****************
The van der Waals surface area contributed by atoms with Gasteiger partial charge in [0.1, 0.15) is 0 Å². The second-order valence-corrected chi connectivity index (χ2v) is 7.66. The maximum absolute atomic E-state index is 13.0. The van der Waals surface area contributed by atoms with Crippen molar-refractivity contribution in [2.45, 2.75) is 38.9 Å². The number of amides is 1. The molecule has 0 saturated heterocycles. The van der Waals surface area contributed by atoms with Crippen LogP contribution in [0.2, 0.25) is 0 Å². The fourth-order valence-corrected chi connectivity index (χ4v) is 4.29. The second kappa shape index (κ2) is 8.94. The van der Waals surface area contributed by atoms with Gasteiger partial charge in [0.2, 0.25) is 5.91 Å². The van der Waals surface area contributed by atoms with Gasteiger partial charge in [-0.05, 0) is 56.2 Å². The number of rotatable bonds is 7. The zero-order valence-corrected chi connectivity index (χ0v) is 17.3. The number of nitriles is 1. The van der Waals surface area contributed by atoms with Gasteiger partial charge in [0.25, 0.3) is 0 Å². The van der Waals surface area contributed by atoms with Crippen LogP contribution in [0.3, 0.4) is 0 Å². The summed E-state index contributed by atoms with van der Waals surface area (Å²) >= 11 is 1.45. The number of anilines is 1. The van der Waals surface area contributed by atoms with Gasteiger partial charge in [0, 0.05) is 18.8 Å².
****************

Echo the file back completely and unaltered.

The van der Waals surface area contributed by atoms with Gasteiger partial charge in [0.1, 0.15) is 0 Å². The second-order valence-corrected chi connectivity index (χ2v) is 7.66. The maximum absolute atomic E-state index is 13.0. The van der Waals surface area contributed by atoms with Crippen molar-refractivity contribution in [2.45, 2.75) is 38.9 Å². The number of amides is 1. The molecule has 0 saturated heterocycles. The van der Waals surface area contributed by atoms with Crippen LogP contribution in [0.2, 0.25) is 0 Å². The fourth-order valence-corrected chi connectivity index (χ4v) is 4.29. The second kappa shape index (κ2) is 8.94. The van der Waals surface area contributed by atoms with Gasteiger partial charge in [0.2, 0.25) is 5.91 Å². The van der Waals surface area contributed by atoms with Gasteiger partial charge in [-0.05, 0) is 56.2 Å². The number of rotatable bonds is 7. The zero-order valence-corrected chi connectivity index (χ0v) is 17.3. The number of nitriles is 1. The van der Waals surface area contributed by atoms with Gasteiger partial charge in [0.25, 0.3) is 0 Å². The van der Waals surface area contributed by atoms with Crippen LogP contribution in [0.3, 0.4) is 0 Å². The summed E-state index contributed by atoms with van der Waals surface area (Å²) >= 11 is 1.45. The number of anilines is 1. The van der Waals surface area contributed by atoms with Gasteiger partial charge in [0, 0.05) is 18.8 Å².